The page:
Fundamentals of Data Analysis Lecture 6 Testing of statistical hypotheses pt.3.

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Fundamentals of Data Analysis Lecture 6 Testing of statistical hypotheses pt.3

Nonparametric test Nonparametric tests can be divided into two groups: tests of goodness of fit, allowing to test the hypothesis that the population has a certain type of distribution, tests of the hypothesis that two samples come from one population (ie, that the two populations have the same distribution).

Kolmogorov test of goodness of fit In Kolmogorov λ test of goodness of fit is suitable for veryfication of the hypothesis that population has specified distribution. During that test the empirical distribution function is compared to the hypothetical one, not as in the chi- square test, where the size of empirical series was culculated and compared with the size of hypothetical series. In fact, when the population distribution is consistent with the hypothesis,the value of empirical and hypothetical distribution should be similar in all examined points.

Kolmogorov test of goodness of fit The test starts with the analysis of the differences between the two distribution functions, the largest of which will be used then for the construction of lambda statistics whose distribution does not depend on the form of a hypothetical distribution. This distribution determines the critical value for this test. If the maximum difference at some point in the area of the characteristic variability is too high, the hypothesis that the distribution of the population has the cumulative distribution as we suspect should be rejected.

Kolmogorov test of goodness of fit The usefulness of this test is limited, because the hypothetical distribution must be continuous, we should also know the parameters of this distribution, but in the case of large samples they can be estimated from the sample.

Kolmogorov test of goodness of fit The procedure for the Kolmogorov test is as follows: 1 we sort the results in ascending or group them in a relatively narrow ranges, with right ends x i and corresponding sizes n i ; 2. For each x i we calculate empirical cumulative distribution F n (x) with the aid of equation :

Kolmogorov test of goodness of fit 3. from a hypothetical distribution for each x i we determine the theoretical value of the distribution function F(x); 4. For each x i we calculate the absolute value of the difference F n (x)-F(x); 5. We calculate the parameter D = sup|F n (x)-F(x)| and then the value of special statistics: which, when null hypothesis is true should have the Kolmogorov distribution.

Kolmogorov test of goodness of fit 6. for a certain level of confidence  we read from Kolmogorov distribution critical value satisfying condition P{  cr } = 1 - . When  kr the null hypothesis should be rejected, otherwise there is no reason to reject the null hypothesis.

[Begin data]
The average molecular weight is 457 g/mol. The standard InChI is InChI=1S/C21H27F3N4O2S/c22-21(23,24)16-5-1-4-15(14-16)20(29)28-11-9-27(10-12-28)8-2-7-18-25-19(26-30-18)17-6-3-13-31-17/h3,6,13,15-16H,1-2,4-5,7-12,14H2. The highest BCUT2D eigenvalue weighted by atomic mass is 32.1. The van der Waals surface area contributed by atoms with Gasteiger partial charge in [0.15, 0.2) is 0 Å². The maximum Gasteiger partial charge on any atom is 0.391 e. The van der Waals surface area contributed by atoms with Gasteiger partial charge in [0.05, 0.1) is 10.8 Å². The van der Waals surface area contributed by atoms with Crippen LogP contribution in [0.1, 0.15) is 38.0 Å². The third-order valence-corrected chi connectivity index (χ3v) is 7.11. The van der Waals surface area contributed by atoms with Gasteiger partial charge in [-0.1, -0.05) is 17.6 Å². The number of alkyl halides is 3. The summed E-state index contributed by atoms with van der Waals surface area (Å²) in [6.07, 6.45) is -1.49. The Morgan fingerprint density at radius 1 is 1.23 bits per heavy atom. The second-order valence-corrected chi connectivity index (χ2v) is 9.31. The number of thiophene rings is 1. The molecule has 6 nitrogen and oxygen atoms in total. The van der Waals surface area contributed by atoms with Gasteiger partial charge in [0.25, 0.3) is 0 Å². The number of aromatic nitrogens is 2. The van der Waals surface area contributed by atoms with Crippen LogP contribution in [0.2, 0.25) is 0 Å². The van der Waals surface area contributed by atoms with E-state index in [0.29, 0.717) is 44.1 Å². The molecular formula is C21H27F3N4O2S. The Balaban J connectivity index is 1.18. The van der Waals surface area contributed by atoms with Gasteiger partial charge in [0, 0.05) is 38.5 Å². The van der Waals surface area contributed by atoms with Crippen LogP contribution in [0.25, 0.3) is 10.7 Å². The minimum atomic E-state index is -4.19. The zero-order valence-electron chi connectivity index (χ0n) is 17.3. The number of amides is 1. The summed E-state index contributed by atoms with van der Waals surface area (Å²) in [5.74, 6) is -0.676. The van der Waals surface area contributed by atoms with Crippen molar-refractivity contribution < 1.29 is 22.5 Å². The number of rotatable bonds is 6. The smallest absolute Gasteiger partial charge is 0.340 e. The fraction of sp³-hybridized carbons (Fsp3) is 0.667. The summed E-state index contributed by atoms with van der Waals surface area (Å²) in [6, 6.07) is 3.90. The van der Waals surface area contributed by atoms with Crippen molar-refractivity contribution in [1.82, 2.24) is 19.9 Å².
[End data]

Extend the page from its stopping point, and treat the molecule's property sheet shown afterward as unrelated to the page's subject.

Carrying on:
Kolmogorov test of goodness of fit The sample of size n = 1000 were tested and the results are grouped into 10 narrow classes and included in the table. Our task is to extend the reasonable null hypothesis for the distribution and verify it on the level of confidence equal to 95%. Example Class Size

Kolmogorov test of goodness of fit Example Size distribution is close to symmetric, the maximum is at one of the middle classes, which raises the hypothesis that the distribution of the tested attribute is a normal distribution N(m,  ) n If we were to take m=65, then inside the range there are 1000-(25+19) = 956 results, what gives 95.6% of all results. From properties of the normal distribution, we know that the probability of adopting the values within the range from u-1.96  to u+1.96  is equal to  (this mean that for 1000 samples probe 950 samples should be inside that range).

Kolmogorov test of goodness of fit Example Thus, a reasonable hypothesis seems to be  = 1 n Our null hypothesis is H 0 : N(65,1)

Kolmogorov test of goodness of fit Example n In the third column the distribution function values ​​ are placed which were calculated by:

Kolmogorov test of goodness of fit Example In the fourth column we place the right ends of standardized classes (x - m)/  n in the fifth column are the values of distribution function read from the tables of N(0, 1) distribution n in the sixth column the absolute values ​​ of differences between the distribution functions are placed, the largest of which is d 4 = 0,0280

Kolmogorov test of goodness of fit Example n then we calculate sqrt(n) d n = sqrt(1000) · 0,0280 = 0,886 n For a confidence level 0,95 we read from the Kolmogorov distribution tables a critical value cr = 1,354 n in the sixth column the absolute values ​​ of differences between the distribution functions are placed, the largest of which is d 4 = 0,0280

Kolmogorov test of goodness of fit Example n Critical value is greater than the calculated value, so the test results do not contradict the null hypothesis that the distribution of the general population is normal N(65, 1)

Kolmogorov test of goodness of fit Exercise n The capacity of 40 capacitors was measured (in pF): 55.1; 67.3; 54.6; 52.2; 58.4; 50.4; 70.1; 55.3; 57.6; 62.5; 68.4; 54.5; 56.7; 53.5; 61.6; 59.6; 49.0; 63.7; 58.1; 56.7; 57.8; 63.6; 69.2; 60.8; 62.9; 54.3; 61.0; 58.2; 64.3; 57.4; 39.3; 59.0; 60.1; 60.7; 59.9; 70.5; 57.2; 61.8; 46.0 Using the Kolmogorov test ( with 95% level of significance) to find the distribution to which capacitance of the capacitor come under.

The end of nonparametric tests

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